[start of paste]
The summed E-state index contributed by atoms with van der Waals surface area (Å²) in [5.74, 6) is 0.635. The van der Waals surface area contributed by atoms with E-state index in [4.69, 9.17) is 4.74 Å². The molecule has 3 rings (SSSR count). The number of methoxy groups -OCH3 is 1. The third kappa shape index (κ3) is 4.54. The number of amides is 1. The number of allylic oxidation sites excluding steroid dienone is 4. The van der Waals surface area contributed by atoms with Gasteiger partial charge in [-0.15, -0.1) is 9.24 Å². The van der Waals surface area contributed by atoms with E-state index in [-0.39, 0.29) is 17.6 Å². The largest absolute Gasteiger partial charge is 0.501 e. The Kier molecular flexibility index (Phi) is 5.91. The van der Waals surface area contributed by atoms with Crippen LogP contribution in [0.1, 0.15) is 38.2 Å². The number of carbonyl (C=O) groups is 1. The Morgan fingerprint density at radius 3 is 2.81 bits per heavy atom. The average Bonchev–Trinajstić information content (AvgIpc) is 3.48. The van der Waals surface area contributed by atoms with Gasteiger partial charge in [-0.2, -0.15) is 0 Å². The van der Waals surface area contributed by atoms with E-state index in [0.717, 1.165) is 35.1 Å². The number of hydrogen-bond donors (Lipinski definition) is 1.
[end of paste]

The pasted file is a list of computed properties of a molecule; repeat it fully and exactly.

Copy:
The summed E-state index contributed by atoms with van der Waals surface area (Å²) in [5.74, 6) is 0.635. The van der Waals surface area contributed by atoms with E-state index in [4.69, 9.17) is 4.74 Å². The molecule has 3 rings (SSSR count). The number of methoxy groups -OCH3 is 1. The third kappa shape index (κ3) is 4.54. The number of amides is 1. The number of allylic oxidation sites excluding steroid dienone is 4. The van der Waals surface area contributed by atoms with Gasteiger partial charge in [-0.15, -0.1) is 9.24 Å². The van der Waals surface area contributed by atoms with E-state index in [-0.39, 0.29) is 17.6 Å². The largest absolute Gasteiger partial charge is 0.501 e. The Kier molecular flexibility index (Phi) is 5.91. The van der Waals surface area contributed by atoms with Crippen LogP contribution in [0.1, 0.15) is 38.2 Å². The number of carbonyl (C=O) groups is 1. The Morgan fingerprint density at radius 3 is 2.81 bits per heavy atom. The average Bonchev–Trinajstić information content (AvgIpc) is 3.48. The van der Waals surface area contributed by atoms with Gasteiger partial charge in [-0.2, -0.15) is 0 Å². The van der Waals surface area contributed by atoms with E-state index in [0.717, 1.165) is 35.1 Å². The number of hydrogen-bond donors (Lipinski definition) is 1.